The Simpsons

The Simpsons Movie. Voices of Dan Castellaneta, Julie Kavner, Nancy Cartwright, Yeardley Smith, and Harry Shearer star in a film written by Matt Groening, James L. Brooks, and others, and directed by David Silverman.

Somewhere around the half-hour mark in the frequently uproarious The Simpsons Movie, you may find yourself squirming. After having watched America’s favorite TV family-the anti-Cleavers-for going on 20 years, we have been programmed by the medium to expect certain formalities and cultural guideposts, i.e., commercial breaks and narratives neatly packed into half-hour time frames. As such, the significant transition may be less about the size of the screen as the scope of time. Somewhere around the movie’s hour mark, though, the earlier restlessness subsides, replaced by a warm, fuzzy, and joy buzzer-like sensation of realization that the Simpsons brand humor, in its irreverence and ultimately feel-good paydirt, plays as well in feature film format as in the living room.

One basic appeal of the Simpsons franchise has to do with the almost accidental nature of its creation. Cartoonist Matt Groening knew how to blend post-Modernist whoopie cushions and a soothing worldview while poking fun at the animation temples of Disney and Loony Tunes. That mix prevails in the movie’s wild yet intricate premise, concerning religious premonitions, ecological nightmares, governmental skullduggery, and nude skateboarding on a dare.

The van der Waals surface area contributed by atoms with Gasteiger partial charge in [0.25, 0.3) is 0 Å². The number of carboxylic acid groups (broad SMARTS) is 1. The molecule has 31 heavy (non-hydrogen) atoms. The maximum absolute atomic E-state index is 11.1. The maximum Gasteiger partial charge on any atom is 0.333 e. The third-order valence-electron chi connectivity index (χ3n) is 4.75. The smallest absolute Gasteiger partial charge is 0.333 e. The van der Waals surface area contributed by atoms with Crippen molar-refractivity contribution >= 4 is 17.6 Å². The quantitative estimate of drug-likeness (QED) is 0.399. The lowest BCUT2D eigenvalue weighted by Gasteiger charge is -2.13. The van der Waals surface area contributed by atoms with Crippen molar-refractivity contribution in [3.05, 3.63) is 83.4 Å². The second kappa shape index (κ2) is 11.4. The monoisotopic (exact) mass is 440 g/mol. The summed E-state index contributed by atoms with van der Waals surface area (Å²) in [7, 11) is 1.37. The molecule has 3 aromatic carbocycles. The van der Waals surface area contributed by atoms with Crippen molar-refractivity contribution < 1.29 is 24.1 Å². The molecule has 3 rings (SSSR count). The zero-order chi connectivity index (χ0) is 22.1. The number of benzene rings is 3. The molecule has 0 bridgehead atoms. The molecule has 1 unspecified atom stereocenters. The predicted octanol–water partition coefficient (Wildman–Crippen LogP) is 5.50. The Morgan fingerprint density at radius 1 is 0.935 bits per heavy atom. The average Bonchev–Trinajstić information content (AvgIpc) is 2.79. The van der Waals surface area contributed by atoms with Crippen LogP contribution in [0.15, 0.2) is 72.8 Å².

Everything we know about the Simpsons is writ large on the big screen, and with a bit more salty and naughty humor. Homer is still a galumphing, insensitive brute whose love of beer, doughnuts, and terminal adolescence gets him into trouble on an epic scale here-something to do with toxic waste, vigilante justice, and a self-imposed relocation program. Marge, in all her high-coifed glory, is still the voice of reason and salvation in the family unit, and Bart is a scamp with a heart of gold.

Not everything works here. Hans Zimmer’s too-cute working of Danny Elfman’s original, quirky theme seems sugar-coated, and the laugh pacing swerves from pee-your-pants density to minor eye-rolling at times. But when Groening and Co. send up Disney’s aw-shucks pantheism in a scene where animals help set the stage for a love scene between Homer and Marge, it’s clear that the Simpsons charm is fully intact and priming the way for sequel talk. Consumer alert: For maximum comedy content, be sure to stick around to the very end of the credits.


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